By Topic

Simulation and Design of JFET-Controlled Carbon Nanotube Field Emitter Arrays

Sign In

Cookies must be enabled to login.After enabling cookies , please use refresh or reload or ctrl+f5 on the browser for the login options.

Formats Non-Member Member
$31 $13
Learn how you can qualify for the best price for this item!
Become an IEEE Member or Subscribe to
IEEE Xplore for exclusive pricing!
close button

puzzle piece

IEEE membership options for an individual and IEEE Xplore subscriptions for an organization offer the most affordable access to essential journal articles, conference papers, standards, eBooks, and eLearning courses.

Learn more about:

IEEE membership

IEEE Xplore subscriptions

5 Author(s)
Qiong Shui ; Southern California Univ., Los Angeles, CA ; Chan, C.-Y. ; Gundersen, M.A. ; Umstattd, R.J.
more authors

Summary form only given. The introduction of Spindt microtip cold cathodes has led to interest in the pursuit of electron beam sources for flat panel displays and vacuum microelectronics devices. Mo, Si, SiC, GaN, and carbon nanotubes (CNTs), have been proposed as cathode materials to achieve high current density and low-voltage operation. Among those materials, carbon nanotubes are important candidates because they are stable at high temperatures, can have high electrical and thermal conductivity, a high aspect ratio and they exhibit ballistic electron transport. A corresponding key issue is how to improve emission stability and controllability. Active devices, such as MOSFETs and JFETs, integrated with Si or metal microtips, were experimentally proven effective in the improvement of emission current stability when the active device operates in the saturation region. In this paper, a novel structure design - JFET-controlled CNTs - is proposed and is being fabricated. JFETs will be used to control the stability of the emission current, which is extremely sensitive to the local surface's electrical field and work function, as well as to prevent disruptively excessive emission current. Two main issues for the design are: (1) JFET fabrication must be compatible with the last high-temperature step of CNT growth by plasma enhanced chemical vapor deposition (PECVD) at 700degC; (2) JFETs should have a high breakdown voltage. The standard 2-D semiconductor device simulator ATLAS was used to simulate and analyze the avalanche breakdown of JFETs at different ion implantation energies (150 keV and 200 keV, respectively) and of different JFET structures. Our simulation results show that a 200 keV ion implantation energy and a tall post JFET structure will give optimal voltage performance. We will also present detailed process steps and important considerations for the planned fabrication and testing of these devices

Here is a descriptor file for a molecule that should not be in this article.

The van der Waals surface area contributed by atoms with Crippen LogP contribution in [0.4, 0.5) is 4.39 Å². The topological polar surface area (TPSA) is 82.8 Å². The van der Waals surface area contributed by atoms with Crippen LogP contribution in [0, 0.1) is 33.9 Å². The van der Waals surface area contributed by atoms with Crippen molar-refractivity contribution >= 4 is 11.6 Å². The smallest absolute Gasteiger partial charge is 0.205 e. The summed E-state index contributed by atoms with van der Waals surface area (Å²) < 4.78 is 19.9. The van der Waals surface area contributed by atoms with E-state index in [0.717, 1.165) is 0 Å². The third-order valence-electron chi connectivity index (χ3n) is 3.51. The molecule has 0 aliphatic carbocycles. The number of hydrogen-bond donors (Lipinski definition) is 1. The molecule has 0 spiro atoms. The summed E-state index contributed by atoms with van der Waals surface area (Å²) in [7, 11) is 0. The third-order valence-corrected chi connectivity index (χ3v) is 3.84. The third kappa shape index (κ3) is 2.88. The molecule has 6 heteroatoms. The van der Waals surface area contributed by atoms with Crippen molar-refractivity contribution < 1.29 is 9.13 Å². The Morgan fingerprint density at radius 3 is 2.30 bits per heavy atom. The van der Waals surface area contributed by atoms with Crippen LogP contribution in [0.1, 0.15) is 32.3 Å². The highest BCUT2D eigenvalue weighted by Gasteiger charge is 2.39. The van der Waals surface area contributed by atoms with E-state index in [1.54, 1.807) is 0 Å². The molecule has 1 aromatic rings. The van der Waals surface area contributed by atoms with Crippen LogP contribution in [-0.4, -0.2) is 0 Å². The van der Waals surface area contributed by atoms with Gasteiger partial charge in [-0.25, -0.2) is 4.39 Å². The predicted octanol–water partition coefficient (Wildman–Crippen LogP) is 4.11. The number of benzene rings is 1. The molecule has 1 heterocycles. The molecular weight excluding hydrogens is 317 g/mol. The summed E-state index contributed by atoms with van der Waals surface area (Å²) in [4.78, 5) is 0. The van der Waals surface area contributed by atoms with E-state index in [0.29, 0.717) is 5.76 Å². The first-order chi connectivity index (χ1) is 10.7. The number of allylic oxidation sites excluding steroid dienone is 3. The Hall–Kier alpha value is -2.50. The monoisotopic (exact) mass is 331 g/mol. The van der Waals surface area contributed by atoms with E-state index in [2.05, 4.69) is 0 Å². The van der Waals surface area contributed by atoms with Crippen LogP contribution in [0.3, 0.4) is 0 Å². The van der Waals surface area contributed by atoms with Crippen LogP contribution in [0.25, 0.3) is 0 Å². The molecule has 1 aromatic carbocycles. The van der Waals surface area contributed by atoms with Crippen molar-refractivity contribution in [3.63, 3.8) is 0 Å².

Published in:

Plasma Science, 2005. ICOPS '05. IEEE Conference Record - Abstracts. IEEE International Conference on

Date of Conference:

20-23 June 2005